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Component analyses of grain dusts that contribute to occupational lung injury.

Marinez A; Cosma G; Kullman G; Lewis D; Gardner H
American Industrial Hygiene Conference and Exposition, May 9-15, 1998, Atlanta, Georgia. Fairfax, VA: American Industrial Hygiene Association, 1998 May; :66-67
We have developed a lung cell model to explore the pathways of oxidative injury in lung alveolar macrophage (AM) cells exposed to respirable grain dusts. There is a twofold purpose for performing these studies: (1) identify major toxic components of grain dusts and (2) define underlying pathways of inflammatory lung injury. Airborne, respirable wheat and corn dusts were collected at 10 grain elevators in southeastern and northeastern Colorado during harvest. High flow air pumps, set at 1.7 L/min, were used with 10 cm cyclones to collect dust samples. Samples were analyzed for levels of bacterial endotoxin via chromogenic limulus amebocyte lysate, crystalline silica via X-ray diffraction, and 20 metals via inductively coupled plasma/mass spectrometry. Surprisingly, aluminum levels were found to exceed the part per thousand level, while iron was the second most common metal detected in grain dusts. As expected, endotoxin levels varied with site and grain; however, we have found imperfect correlations between levels of endotoxin contamination in dusts and the severity of the following inflammatory responses in dust-exposed AM cells: (1) production of hydrogen peroxide and (2) synthesis of cytokines interleukin-1 /6 and TNF-alpha as measured by immunoassay. These studies suggest the presence of other toxic components in grain dusts, possibly related to levels of metals and silica. We have designed a multiple linear regression model to evaluate the strengths of associations between individual components of the dusts and the severity of inflammatory responses in AM cells. Concern over current permissible exposure limits of organic dusts may be partially resolved by identification of their major toxic components, rather than by monitoring total respirable dust mass.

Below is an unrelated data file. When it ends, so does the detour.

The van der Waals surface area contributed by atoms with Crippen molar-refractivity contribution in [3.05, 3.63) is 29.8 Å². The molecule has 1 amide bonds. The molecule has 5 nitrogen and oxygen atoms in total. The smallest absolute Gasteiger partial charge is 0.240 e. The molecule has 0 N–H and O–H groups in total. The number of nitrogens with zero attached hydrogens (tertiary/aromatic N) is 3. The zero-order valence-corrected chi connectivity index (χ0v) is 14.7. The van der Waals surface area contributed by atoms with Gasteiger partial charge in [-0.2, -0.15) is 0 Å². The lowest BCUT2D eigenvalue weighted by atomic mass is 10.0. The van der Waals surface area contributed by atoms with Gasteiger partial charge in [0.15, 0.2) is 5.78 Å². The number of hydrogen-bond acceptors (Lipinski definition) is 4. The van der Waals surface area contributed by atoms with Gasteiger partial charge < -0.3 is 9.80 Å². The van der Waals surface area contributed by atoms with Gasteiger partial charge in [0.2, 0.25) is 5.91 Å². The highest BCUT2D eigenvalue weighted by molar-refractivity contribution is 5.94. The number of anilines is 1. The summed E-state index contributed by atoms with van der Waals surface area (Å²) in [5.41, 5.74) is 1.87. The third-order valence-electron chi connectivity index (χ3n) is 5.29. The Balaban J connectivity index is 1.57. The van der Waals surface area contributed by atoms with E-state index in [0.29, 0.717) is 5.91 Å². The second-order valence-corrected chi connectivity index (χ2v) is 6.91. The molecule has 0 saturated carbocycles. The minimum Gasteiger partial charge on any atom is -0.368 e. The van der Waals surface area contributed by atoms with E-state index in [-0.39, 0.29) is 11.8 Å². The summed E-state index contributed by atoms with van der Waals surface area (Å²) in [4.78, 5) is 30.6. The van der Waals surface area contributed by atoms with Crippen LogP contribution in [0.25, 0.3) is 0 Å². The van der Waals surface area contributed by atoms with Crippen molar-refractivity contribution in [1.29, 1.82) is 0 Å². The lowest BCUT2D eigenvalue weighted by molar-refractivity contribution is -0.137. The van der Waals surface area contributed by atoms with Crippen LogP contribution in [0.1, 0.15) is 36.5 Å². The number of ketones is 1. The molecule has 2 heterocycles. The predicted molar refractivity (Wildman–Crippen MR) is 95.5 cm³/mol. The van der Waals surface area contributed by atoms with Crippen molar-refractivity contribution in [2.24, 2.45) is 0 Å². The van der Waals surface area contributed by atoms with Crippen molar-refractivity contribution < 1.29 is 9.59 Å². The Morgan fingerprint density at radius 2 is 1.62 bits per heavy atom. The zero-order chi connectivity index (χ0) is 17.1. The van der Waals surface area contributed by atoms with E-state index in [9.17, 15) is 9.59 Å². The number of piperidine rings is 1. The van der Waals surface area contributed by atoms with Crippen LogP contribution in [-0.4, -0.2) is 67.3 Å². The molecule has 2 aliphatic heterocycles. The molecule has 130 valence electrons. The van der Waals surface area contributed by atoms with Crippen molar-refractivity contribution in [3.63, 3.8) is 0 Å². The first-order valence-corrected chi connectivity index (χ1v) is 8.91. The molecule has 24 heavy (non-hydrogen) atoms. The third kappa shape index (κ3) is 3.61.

Respiratory-system-disorders; Pulmonary-system-disorders; Lung-disorders; Grain-dusts; Agriculture; Analytical-models; Lung-cells; Oxidative-processes; Alveolar-cells; Respirable-dust; Toxic-materials; Airborne-dusts; Dust-analysis; Dust-collection; Dust-samplers; Dust-sampling; Cyclone-air-samplers; Bacterial-dusts; Endotoxins; Laboratory-techniques; Laboratory-testing; Mass-spectrometry; Immune-reaction; Hydroperoxides; Metal-compounds; Silica-dusts; Organic-dusts
14808-60-7; 7429-90-5; 7439-89-6
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American Industrial Hygiene Conference and Exposition, May 9-15, 1998, Atlanta, Georgia
Page last reviewed: April 8, 2022
Content source: National Institute for Occupational Safety and Health Education and Information Division